Posts tagged with boot-camp - page 3

Inside Apple Software Update for Windows

I was wondering whether Apple Software Update might search for and upgrade the various Boot Camp supplied tools and possibly drivers.

I did a little digging and couldn’t find the answer but did spot that the Software Update sends a few interesting machine details to Apple’s web server….

	<string>Apple Computer, Inc.</string>
	<string>Genuine Intel(R) CPU           T2500  @ 2.00GHz</string>
	<string>ATI Mobility Radeon X1600</string>
	<string>Microsoft Win32s</string>

The software versions are fair enough but why it needs to report the Apple model, amount of RAM, video card, CPU details and whether you are running on battery is another matter.

It also adds a task to Scheduled Tasks to be able to check for updates at regular intervals – much preferred over a permanent background process.


Supplementing Boot Camp 1.1

This article is now out of date. Check Apple’s Boot Camp page for up-to-date information.

Boot Camp, for those that don’t already know, is a set of tools and drivers for getting Windows XP up on your Mac. The various components are:

  • BIOS compatibility module for the EFI firmware (supplied as part of the Firmware update on older Mac’s)
  • Boot Camp Assistant – Mac OS X app you download providing partitioning and the XP drivers/tools
  • Drivers for various parts of the hardware normally OEM brand bar the iSight driver
  • AppleTime.exe to adjust the system clock because OS X stores GMT whilst XP stores local time
  • AppleKeys to provide the much needed Fn-key compatibility for brightness/delete etc.
  • Brightness to provide OS X-like screen brightness adjustment
  • Control Panel extension to choose the start-up disk

Which is all well and good but there are still a couple of drivers missing – notably for the infra-red/remote, back-lit keyboard on MacBook/Pro and some of the hardware monitoring etc.

Back-lit keyboard for MacBook & MacBook Pro

Loosing the back-lit keyboard can be more than an annoyance if you often have to work in darkened conditions. There are two tools available you can try, both sit in the system tray and let you configure the lighting parameters whilst also displaying the movement sensors details.

As the sensor information is used under Mac OS X to park the hard drive before impact I wonder if that means the hard drive is currently more vulnerable under Windows until Apple provide a driver.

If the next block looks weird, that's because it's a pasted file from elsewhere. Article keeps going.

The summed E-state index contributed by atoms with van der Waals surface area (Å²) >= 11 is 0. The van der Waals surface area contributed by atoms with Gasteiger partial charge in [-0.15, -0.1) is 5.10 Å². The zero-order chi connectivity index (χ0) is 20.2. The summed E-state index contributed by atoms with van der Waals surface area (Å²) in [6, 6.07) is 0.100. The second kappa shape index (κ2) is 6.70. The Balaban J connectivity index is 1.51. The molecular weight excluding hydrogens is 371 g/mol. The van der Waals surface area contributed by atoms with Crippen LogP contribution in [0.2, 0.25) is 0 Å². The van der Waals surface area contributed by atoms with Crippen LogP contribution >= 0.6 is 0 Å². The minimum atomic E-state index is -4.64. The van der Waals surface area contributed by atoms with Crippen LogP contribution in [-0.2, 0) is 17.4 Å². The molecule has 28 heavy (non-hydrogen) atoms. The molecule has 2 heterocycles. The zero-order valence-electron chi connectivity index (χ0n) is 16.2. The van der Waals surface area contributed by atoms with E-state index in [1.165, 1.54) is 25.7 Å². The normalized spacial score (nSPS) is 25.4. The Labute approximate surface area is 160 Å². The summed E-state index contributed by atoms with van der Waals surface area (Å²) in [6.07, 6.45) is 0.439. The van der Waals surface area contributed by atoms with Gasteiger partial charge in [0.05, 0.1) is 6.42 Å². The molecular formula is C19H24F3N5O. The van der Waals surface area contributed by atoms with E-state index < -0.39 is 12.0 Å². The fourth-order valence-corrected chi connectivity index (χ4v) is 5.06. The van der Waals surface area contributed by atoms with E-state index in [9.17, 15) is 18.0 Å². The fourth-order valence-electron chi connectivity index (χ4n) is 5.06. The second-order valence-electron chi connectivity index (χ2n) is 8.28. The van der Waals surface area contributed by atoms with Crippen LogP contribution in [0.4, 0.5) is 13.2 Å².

Updated ATI drivers for MacBook

Until Apple loosens up and provides their tools separately from the OEM drivers we’re stuck with the big downloads but all is not lost.

Whilst most of ATI’s Mobility drivers seem to be locked the latest Mobile Catalyst drivers (5.8 at time of writing) work just great with no third-party hacks/workarounds required to make them operational.

Hibernation on systems with > 1GB of RAM

If you receive the dreaded ‘Insufficient System Resources Exist to Complete the API.’ when trying to hibernate head over to the Microsoft Knowledge Base to grab the hot fix that is now available to download.

Until Apple extend their keyboard tools to emulate these check out Thom Sannon’s AppleKeys.

File-system access

Until either Apple add NTFS write support or provide a HFS+ driver for Windows then either using FAT32 partitioned iPods or flash memory is about as good as the file transfer gets short of using online upload/download tools.

I certainly wouldn’t recommend running Windows XP on a FAT32 drive unless you don’t care about security, compression, encryption and sub-block allocation (a space saving technique).

Until somebody takes the HFS+ file-system code from Apple’s Darwin project and transplants in into a Windows file-system module the only option is Mediafour’s MacDrive which at $49.95 seems a little too expensive even given the current state of the US dollar.


Apple releases Boot Camp 1.1

This article is now out of date. Check Apple’s Boot Camp page for up-to-date information.

Apple have released Boot Camp 1.1 which, at a whopping 202MB, adds:

  • New Intel Mac (Mac Pro and presumably Xserve) support
  • Nvidia graphics drivers (in addition to the existing ATI ones)
  • iSight camera driver (at last)
  • Keyboard mapping tools (fn-F-keys now produces expect results, eject and UK keyboard fixes!)
  • Sound driver updated (headphones mute speakers, no more optical light on etc.)
  • Clock shifting between Windows and Mac OS X fixed (via start-up programs according to MysticOS)

Get drivers without burning a CD-R

  1. Grab something you can write to from OS X and read from Windows – a FAT formatted USB key or iPod will do
  2. In Finder navigate to Applications > Utilities and single-click Boot Camp Assistant
  3. Choose Show Package Contents from the context menu (the cog button in the finder tool bar or right mouse click)
  4. Go into the Contents and then Resources folder
  5. Double-click on DiskImage.dsk and wait for it to mount
  6. Drag Install Macintosh Drivers for Windows XP.exe to your USB key/iPod
  7. Reboot into Windows, access the device and enjoy

Art points out in the comments you can launch Boot Camp Assistant and then choose Utilities > Save Macintosh drivers to folder. Much easier, thanks Art.

Getting the Bluetooth drivers re-installed

It seems that once again Windows like to use it’s own signed drivers over whatever a third-party provide even if it’s own drivers are useless for the scenario…

If you find Bluetooth missing the following procedure should help.